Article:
April 12th, 2010
08:34 AM GMT
Hong Kong, China – The leadership of the world's largest aluminum producer believes metals prices are making a comeback in 2010.
"We are bullish," Vladislav Soloviev, first deputy CEO of Rusal, told me in Hong Kong.
Demand, he believes, is strong, especially in China. The recovery in prices helped turn around his company's fortunes in 2009.
China's demand for commodities has been all over the news as of late. The country posted its first trade deficit in six years in March mainly because of the surge in imports of raw materials. Exports dropped because Chinese factories were slow to reopen after the Lunar New Year holiday.
The trade deficit is complicating the debate over the Chinese currency. Beijing has been under pressure to loosen its controls on the yuan, which many in Washington believe is set too low and contributes to the big U.S. trade deficit with China.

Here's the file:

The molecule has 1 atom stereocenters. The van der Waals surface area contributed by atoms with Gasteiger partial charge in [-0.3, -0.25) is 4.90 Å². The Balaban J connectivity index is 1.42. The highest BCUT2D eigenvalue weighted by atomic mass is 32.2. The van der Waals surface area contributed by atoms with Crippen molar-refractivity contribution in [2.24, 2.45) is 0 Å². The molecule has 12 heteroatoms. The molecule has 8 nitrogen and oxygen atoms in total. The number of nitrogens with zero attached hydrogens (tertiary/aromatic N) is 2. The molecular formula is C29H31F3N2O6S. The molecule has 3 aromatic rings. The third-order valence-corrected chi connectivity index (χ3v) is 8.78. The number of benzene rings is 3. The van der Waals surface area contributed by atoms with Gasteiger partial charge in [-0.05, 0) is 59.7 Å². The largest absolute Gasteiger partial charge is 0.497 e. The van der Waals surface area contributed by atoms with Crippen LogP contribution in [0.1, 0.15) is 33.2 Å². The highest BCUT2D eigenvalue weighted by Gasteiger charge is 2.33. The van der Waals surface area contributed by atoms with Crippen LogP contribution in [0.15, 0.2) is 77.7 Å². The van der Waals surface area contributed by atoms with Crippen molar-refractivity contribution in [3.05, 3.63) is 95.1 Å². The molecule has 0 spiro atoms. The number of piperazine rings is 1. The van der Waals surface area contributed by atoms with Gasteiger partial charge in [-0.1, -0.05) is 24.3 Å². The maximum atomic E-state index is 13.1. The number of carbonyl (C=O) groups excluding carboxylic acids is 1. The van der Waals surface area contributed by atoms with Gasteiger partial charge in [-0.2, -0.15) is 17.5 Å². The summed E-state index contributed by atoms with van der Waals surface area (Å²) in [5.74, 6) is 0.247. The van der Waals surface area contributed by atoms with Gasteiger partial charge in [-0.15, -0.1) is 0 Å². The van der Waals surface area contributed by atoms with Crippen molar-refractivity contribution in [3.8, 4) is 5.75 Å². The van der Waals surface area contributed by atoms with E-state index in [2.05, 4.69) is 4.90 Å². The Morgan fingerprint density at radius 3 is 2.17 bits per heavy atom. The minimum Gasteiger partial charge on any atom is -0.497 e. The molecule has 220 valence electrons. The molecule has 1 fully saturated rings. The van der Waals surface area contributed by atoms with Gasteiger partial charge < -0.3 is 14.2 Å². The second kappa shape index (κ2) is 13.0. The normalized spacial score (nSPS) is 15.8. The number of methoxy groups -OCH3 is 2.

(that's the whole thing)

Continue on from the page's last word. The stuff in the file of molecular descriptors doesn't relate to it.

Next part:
Soloviev believes Beijing will make a move this year. But unlike those in the manufacturing sector, he thinks a more flexible currency will give him a competitive edge.
Do you anticipate China will ease its currency controls soon? If so, what does that mean for your business?
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